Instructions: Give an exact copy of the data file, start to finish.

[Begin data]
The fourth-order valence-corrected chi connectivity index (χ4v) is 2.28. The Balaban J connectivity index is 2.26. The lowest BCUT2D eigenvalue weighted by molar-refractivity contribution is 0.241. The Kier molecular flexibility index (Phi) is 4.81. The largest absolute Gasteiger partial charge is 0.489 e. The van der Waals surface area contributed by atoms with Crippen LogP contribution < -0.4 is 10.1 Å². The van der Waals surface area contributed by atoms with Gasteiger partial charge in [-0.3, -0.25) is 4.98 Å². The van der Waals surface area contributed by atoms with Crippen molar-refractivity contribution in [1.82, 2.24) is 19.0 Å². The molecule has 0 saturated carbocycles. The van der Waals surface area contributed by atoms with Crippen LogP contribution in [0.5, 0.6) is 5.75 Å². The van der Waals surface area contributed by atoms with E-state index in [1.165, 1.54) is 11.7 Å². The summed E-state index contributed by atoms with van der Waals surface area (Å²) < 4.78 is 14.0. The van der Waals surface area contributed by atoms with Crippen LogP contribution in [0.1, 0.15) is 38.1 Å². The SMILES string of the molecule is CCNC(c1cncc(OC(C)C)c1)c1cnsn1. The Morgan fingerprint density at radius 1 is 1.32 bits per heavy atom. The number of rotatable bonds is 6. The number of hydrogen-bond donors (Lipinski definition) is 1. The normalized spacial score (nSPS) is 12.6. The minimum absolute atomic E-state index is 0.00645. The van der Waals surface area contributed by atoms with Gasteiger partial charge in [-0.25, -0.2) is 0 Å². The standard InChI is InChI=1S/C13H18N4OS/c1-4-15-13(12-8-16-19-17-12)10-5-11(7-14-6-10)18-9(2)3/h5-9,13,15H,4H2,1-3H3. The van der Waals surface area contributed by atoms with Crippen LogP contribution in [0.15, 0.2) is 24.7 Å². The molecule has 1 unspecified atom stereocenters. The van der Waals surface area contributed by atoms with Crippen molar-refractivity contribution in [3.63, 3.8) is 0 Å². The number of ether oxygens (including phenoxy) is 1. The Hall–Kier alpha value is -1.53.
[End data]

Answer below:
The fourth-order valence-corrected chi connectivity index (χ4v) is 2.28. The Balaban J connectivity index is 2.26. The lowest BCUT2D eigenvalue weighted by molar-refractivity contribution is 0.241. The Kier molecular flexibility index (Phi) is 4.81. The largest absolute Gasteiger partial charge is 0.489 e. The van der Waals surface area contributed by atoms with Crippen LogP contribution < -0.4 is 10.1 Å². The van der Waals surface area contributed by atoms with Gasteiger partial charge in [-0.3, -0.25) is 4.98 Å². The van der Waals surface area contributed by atoms with Crippen molar-refractivity contribution in [1.82, 2.24) is 19.0 Å². The molecule has 0 saturated carbocycles. The van der Waals surface area contributed by atoms with Crippen LogP contribution in [0.5, 0.6) is 5.75 Å². The van der Waals surface area contributed by atoms with E-state index in [1.165, 1.54) is 11.7 Å². The summed E-state index contributed by atoms with van der Waals surface area (Å²) < 4.78 is 14.0. The van der Waals surface area contributed by atoms with Crippen LogP contribution in [0.1, 0.15) is 38.1 Å². The SMILES string of the molecule is CCNC(c1cncc(OC(C)C)c1)c1cnsn1. The Morgan fingerprint density at radius 1 is 1.32 bits per heavy atom. The number of rotatable bonds is 6. The number of hydrogen-bond donors (Lipinski definition) is 1. The normalized spacial score (nSPS) is 12.6. The minimum absolute atomic E-state index is 0.00645. The van der Waals surface area contributed by atoms with Gasteiger partial charge in [-0.25, -0.2) is 0 Å². The standard InChI is InChI=1S/C13H18N4OS/c1-4-15-13(12-8-16-19-17-12)10-5-11(7-14-6-10)18-9(2)3/h5-9,13,15H,4H2,1-3H3. The van der Waals surface area contributed by atoms with Crippen LogP contribution in [0.15, 0.2) is 24.7 Å². The molecule has 1 unspecified atom stereocenters. The van der Waals surface area contributed by atoms with Crippen molar-refractivity contribution in [3.63, 3.8) is 0 Å². The number of ether oxygens (including phenoxy) is 1. The Hall–Kier alpha value is -1.53.